PITTSBURGH – Final thoughts awaiting kickoff of the Lions' preseason opener against the Steelers: tempo on offense, line development, rookie review, injury issues and judging the offense without Megatron:
Offense – tempo setting: Don't expect Matthew Stafford and the top receivers to be in the game very long, and whatever game plan the Lions run against the Steelers will be far more basic than that what they'll do in the regular season.
Across the board, it's hard to make definitive judgments, particularly with the Steelers expected to hold out a number of their top players.
But even in this preseason opener, no matter who the Lions face, look for an upbeat tempo as Jim Bob Cooter begins his first full season as offensive coordinator. Cooter has had an offseason to install his style of offense, and it's a much crisper attack that includes freedom for Stafford to run the offense at the line of scrimmage.
"I think the important thing is that we can change pace," said head coach Jim Caldwell. "That's the one thing we have to be able to do. If you can really control the rhythm of the game, you ought to think it's going to benefit you.
"So we try to change pace as much as we can."
As Stafford has said throughout the offseason workouts and training camp, Cooter's offense puts a lot on his plate – and it's what he wants. There's more opportunity to run the offense without huddling.
"There's quite a bit of freedom, but at the same time, if Jim Bob wants something, he wants something," Stafford said after a practice against the Steelers. "We have plenty of freedom."
That includes changing tempo – when to put the pedal down or step on the brakes, depending on game situation.
"We practice that -- going fast, going slow," Stafford said. "At different times in the game where you're in two-minute (offense), you really want to go fast. In four minutes, when you have the lead, you really want to go slow."
Offensive line: Caldwell has not revealed anything at any position regarding play time, substitution pattern or which players will be held out. However, it's logical to assume that the starting five on the offensive line will get extended playing time, no matter who plays quarterback or how long other starters remain in the game.
Cohesion and consistency are critical for the offensive line, and the only way to get that is by playing live snaps. That's why two days of practice against the Steelers benefitted the unit so much -- probably more so than the first preseason game.
However, whether facing starters or third-stringers, there is something about game conditions that adds pressure to perform. That sets up a good test for the offensive line in general and new starters at two positions in particular – rookie Taylor Decker at left tackle, Riley Reiff at right tackle in his switch from the left side.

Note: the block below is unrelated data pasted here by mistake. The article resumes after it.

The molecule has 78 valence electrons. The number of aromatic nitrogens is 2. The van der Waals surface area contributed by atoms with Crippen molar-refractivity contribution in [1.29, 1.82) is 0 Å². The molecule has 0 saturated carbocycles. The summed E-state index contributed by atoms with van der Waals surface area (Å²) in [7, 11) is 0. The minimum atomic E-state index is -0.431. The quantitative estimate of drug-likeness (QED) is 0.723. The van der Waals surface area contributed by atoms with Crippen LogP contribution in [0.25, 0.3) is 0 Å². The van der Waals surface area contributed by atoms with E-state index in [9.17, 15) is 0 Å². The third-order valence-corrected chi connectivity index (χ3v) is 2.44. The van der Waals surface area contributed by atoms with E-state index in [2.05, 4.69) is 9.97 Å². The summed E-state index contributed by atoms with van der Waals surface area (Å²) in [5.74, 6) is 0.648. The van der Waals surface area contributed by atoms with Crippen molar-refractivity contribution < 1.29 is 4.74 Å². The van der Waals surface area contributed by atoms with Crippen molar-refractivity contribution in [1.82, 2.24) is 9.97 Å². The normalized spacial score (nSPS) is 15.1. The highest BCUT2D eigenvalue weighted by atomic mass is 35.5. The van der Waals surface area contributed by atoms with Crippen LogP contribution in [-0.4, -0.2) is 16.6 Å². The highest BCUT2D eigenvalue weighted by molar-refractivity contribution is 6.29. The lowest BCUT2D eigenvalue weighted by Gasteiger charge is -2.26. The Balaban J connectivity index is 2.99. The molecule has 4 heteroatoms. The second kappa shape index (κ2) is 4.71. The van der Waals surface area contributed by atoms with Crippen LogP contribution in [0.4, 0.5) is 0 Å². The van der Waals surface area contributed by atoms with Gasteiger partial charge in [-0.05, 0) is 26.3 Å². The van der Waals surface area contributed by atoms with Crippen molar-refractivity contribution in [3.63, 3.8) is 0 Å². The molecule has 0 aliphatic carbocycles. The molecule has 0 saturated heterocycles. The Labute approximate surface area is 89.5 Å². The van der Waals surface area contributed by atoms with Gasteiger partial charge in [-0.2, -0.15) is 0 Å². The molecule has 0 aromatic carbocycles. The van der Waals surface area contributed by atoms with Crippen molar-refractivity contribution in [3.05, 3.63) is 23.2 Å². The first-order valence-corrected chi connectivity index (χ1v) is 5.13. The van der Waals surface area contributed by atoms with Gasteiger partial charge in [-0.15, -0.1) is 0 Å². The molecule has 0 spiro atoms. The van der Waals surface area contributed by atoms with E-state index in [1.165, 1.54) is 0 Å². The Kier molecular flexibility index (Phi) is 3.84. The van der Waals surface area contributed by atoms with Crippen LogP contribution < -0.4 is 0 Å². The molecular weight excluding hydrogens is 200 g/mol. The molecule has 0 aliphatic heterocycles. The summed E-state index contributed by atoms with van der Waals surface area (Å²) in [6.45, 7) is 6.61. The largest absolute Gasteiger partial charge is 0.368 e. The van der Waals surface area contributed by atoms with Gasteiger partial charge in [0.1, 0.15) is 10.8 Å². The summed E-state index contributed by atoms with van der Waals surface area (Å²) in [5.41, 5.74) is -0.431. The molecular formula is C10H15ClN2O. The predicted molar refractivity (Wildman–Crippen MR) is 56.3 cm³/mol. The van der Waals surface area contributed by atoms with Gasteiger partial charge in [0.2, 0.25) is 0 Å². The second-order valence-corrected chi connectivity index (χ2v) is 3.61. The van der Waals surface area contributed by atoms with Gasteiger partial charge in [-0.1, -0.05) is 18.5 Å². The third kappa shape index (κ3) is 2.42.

It's another step toward improving pass protection and run blocking.
Rookie review: It isn't only the 2016 draft class that will be in the spotlight. Tight end Cole Wick, the undrafted free agent from Incarnate Word, gets another chance to showcase his ability after two solid days of practice against the Steelers.
They'll all get their shot in the preseason, but here are three draft picks to watch in the opener:
Safety Miles Killebrew: He was a big-time hitter at Southern Utah. He isn't at the top of the safety rotation yet. His best chance to make an impact as a hitter likely will be on special teams.
Guard Joe Dahl: Primarily a tackle at Washington State, Dahl is strictly a guard with the Lions. He is a smooth, agile athlete who had a good day of practice on Wednesday. He might need to bulk up. Adding young depth on the interior of the offensive line would be a huge benefit for the present and future.
Long snapper Jimmy Landes: There is one spot on the roster for a long snapper, and Landes is in a battle with veteran Don Muhlbach. One bad snap could decide who wins the job.
Offense without Calvin: Beware of snap judgments – or any judgments, for that matter – of what the offense looks like without Calvin Johnson based on any preseason game. He didn't play in any preseason games last year, and he played in only Game 3 of the 2014 preseason.
The offense will be different without Megatron, but how much different won't be known until the regular season.
Injury: Nothing is more important than getting through the preseason with healthy players. As the last four practices have shown, football is a brutal game – even in practice.
In the mock game at Ford Field on Saturday, tight end Eric Ebron sustained a leg injury of some sort that has kept him out of practice. After an off day Sunday and an injury-free practice on Monday, rookie cornerback Ian Wells went out for the season with a knee injury on Tuesday. On Wednesday, linebacker Jon Bostic sustained a leg injury that Caldwell indicated will not be a short-term issue.
That's three significant injuries in four practices – the unfortunate side of football.